[Vwoolf] History of the phrase "Bloomsbury Set"?

Jane Marie Garrity jane.garrity at colorado.edu
Tue Jul 11 14:03:15 EDT 2017

Hi all,
This is a follow up to the lively conversation about the use of the phrase “Bloomsbury Set” in the article about Silicon Valley entrepreneurs. Does anyone know exactly who coined the epithet, “Bloomsbury Set,” and when?

I think rather than take umbrage at such contemporary references to Bloomsbury we might instead marvel at the fact that the group is being referred to at all! Here is another interesting reference—this one to the "silken Bloomsbury-set pajamas”—in an article titled “What Gucci Can Teach the Democrats" by the NYT chief fashion critic Vanessa Friedman: https://www.nytimes.com/2017/07/08/sunday-review/gucci-fashion-politics-.html. I do not believe that Friedman is using the phrase pejoratively, which suggests that its usage is much more complicated than earlier comments would allow.

On a less controversial note (& just for fun), here is an article by Francesca Wade on the 50 Wedgwood plates illustrated with portraits of famous women from history by Vanessa Bell and Duncan Grant in the current London Review of Books blog:


If you click on the image you can see approximately dead center that Grant has included a portrait of himself (it is to the right of the portrait of Vanessa Bell and diagonal to the portrait of Virginia Woolf) among this pantheon of famous women.

Happy summer everyone!

Jane Garrity
Associate Professor of English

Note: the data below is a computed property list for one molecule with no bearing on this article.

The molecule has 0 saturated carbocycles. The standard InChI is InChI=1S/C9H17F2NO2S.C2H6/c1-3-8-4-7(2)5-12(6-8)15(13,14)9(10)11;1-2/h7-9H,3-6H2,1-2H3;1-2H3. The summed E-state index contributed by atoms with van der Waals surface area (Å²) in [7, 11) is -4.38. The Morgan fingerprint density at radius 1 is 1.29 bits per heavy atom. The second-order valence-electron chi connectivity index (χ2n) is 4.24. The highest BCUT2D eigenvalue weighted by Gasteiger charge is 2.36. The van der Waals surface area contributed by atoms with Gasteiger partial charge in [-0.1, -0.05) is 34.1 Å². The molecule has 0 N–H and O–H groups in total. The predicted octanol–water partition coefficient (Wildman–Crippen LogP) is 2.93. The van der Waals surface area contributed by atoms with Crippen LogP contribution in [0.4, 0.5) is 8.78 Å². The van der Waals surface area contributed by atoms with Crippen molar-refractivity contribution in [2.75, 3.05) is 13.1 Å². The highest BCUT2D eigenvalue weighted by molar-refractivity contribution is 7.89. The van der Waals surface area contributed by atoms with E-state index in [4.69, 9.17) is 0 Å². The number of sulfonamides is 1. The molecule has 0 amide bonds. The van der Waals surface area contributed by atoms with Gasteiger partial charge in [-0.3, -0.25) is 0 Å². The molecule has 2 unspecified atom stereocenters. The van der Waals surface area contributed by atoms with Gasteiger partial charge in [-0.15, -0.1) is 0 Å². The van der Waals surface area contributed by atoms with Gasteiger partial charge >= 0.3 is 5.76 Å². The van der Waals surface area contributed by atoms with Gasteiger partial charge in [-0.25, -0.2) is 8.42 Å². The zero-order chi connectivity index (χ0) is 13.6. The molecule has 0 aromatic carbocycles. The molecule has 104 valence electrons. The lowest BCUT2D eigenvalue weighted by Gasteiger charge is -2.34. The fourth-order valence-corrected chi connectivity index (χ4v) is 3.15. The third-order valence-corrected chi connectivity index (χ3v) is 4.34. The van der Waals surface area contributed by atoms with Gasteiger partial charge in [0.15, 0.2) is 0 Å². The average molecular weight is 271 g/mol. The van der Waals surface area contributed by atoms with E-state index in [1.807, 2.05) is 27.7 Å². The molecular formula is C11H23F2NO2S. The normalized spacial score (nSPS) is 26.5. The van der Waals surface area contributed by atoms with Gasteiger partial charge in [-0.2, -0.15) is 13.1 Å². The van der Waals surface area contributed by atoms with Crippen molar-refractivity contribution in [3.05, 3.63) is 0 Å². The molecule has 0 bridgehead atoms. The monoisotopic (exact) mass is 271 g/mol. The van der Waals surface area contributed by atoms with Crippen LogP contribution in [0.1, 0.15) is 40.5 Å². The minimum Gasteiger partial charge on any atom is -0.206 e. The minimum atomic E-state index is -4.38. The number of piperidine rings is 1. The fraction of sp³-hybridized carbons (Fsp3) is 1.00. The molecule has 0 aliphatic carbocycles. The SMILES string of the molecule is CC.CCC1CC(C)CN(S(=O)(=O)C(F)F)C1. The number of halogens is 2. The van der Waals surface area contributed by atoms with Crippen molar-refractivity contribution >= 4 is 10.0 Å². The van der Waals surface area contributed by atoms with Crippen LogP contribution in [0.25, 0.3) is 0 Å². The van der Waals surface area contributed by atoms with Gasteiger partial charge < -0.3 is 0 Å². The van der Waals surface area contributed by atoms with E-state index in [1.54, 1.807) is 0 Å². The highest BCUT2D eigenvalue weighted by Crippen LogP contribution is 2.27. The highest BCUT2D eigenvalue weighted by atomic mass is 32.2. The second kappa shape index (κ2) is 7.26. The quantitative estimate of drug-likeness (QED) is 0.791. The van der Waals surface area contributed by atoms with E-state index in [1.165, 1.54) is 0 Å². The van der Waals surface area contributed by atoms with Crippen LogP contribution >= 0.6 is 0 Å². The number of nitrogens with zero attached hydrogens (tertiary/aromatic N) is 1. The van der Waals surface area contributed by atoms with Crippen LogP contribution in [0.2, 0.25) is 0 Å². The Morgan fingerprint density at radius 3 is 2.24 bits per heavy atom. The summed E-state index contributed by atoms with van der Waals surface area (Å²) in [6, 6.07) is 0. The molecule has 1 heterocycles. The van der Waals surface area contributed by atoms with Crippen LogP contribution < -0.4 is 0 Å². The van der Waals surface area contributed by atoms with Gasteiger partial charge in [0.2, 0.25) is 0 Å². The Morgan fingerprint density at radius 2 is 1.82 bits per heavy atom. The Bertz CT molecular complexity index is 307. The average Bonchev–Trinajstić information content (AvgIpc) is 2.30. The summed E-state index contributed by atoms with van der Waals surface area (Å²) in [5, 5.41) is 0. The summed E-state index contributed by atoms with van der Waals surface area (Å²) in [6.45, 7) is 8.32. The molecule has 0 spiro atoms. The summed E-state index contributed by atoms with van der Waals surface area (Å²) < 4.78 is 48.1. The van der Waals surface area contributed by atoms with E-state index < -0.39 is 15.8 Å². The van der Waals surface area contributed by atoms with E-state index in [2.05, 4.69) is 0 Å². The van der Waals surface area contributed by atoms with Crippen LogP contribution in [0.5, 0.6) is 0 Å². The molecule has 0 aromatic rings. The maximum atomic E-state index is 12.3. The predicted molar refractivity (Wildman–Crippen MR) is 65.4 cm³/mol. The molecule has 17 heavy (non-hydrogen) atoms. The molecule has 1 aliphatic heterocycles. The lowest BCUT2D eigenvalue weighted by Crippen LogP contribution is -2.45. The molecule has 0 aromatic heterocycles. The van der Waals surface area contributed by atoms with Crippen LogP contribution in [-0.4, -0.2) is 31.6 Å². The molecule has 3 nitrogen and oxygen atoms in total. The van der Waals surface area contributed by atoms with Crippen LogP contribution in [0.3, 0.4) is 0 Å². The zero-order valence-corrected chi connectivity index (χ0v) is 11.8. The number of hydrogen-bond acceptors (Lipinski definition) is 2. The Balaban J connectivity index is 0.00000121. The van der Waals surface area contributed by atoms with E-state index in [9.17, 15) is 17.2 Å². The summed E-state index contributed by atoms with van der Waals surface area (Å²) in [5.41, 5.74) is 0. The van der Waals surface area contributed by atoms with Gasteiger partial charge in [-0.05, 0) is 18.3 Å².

Associate Chair and Director of Undergraduate Studies
University of Colorado at Boulder
226 UCB
Boulder, CO 80309-0226
Jane.Garrity at Colorado.Edu<mailto:Jane.Garrity at Colorado.Edu>

On Jul 5, 2017, at 10:58 AM, Brenda S. Helt <helt0010 at umn.edu<mailto:helt0010 at umn.edu>> wrote:

Well, first, nobody who knows much of anything about the Bloomsbury Group calls them the “Bloomsbury Set”—that’s a largely pejorative label devised in Britain by homophobic and conservative minded folks who decided the Bloomsberries represented everything they despised.  It’s not always used pejoratively now, nor only in Britain, but it does still indicate a lack of knowledge of the Group.  Ironically, Ms. Sanghvi’s claim that this tech think tank is Silicon Valley’s answer to the B’bury Group is exactly correct, though, as point by point that think tank represents the antithesis of everything the Group valued, achieved, and has come to represent for its admirers today.

Brenda Helt

Co-editor Queer Bloomsbury

From: Vwoolf [mailto:vwoolf-bounces at lists.osu.edu] On Behalf Of Laura Zander
Sent: Wednesday, July 05, 2017 8:39 AM
To: vwoolf at lists.osu.edu<mailto:vwoolf at lists.osu.edu>
Subject: [Vwoolf] Silicon Valley's Bloomsbury? Methinks not.

"Ms. Sanghvi describes it as tech’s answer to the Bloomsbury Set.."
This is about as far from Bloomsbury as you can get, with a bunch of men staring into screens as they dream up ways to make money, but sure... go ahead and use that reference point.

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